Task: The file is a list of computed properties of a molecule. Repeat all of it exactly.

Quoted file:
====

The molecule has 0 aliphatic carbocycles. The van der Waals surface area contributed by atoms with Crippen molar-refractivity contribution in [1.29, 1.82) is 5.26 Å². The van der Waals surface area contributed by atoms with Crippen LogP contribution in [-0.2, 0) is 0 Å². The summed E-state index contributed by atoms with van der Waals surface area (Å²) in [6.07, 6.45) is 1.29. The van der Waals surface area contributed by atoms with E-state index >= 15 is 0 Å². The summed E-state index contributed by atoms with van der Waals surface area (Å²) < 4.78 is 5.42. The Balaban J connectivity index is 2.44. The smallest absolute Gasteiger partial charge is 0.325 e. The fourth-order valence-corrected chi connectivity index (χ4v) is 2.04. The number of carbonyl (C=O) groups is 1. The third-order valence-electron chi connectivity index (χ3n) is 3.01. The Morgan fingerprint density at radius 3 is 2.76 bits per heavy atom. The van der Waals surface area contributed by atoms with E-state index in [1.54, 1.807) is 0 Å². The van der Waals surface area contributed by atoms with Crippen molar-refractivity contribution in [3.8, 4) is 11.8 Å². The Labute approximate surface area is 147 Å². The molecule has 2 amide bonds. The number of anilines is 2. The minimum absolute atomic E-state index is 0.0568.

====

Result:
The molecule has 0 aliphatic carbocycles. The van der Waals surface area contributed by atoms with Crippen molar-refractivity contribution in [1.29, 1.82) is 5.26 Å². The van der Waals surface area contributed by atoms with Crippen LogP contribution in [-0.2, 0) is 0 Å². The summed E-state index contributed by atoms with van der Waals surface area (Å²) in [6.07, 6.45) is 1.29. The van der Waals surface area contributed by atoms with E-state index >= 15 is 0 Å². The summed E-state index contributed by atoms with van der Waals surface area (Å²) < 4.78 is 5.42. The Balaban J connectivity index is 2.44. The smallest absolute Gasteiger partial charge is 0.325 e. The fourth-order valence-corrected chi connectivity index (χ4v) is 2.04. The number of carbonyl (C=O) groups is 1. The third-order valence-electron chi connectivity index (χ3n) is 3.01. The Morgan fingerprint density at radius 3 is 2.76 bits per heavy atom. The van der Waals surface area contributed by atoms with E-state index in [1.54, 1.807) is 0 Å². The van der Waals surface area contributed by atoms with Crippen molar-refractivity contribution in [3.8, 4) is 11.8 Å². The Labute approximate surface area is 147 Å². The molecule has 2 amide bonds. The number of anilines is 2. The minimum absolute atomic E-state index is 0.0568.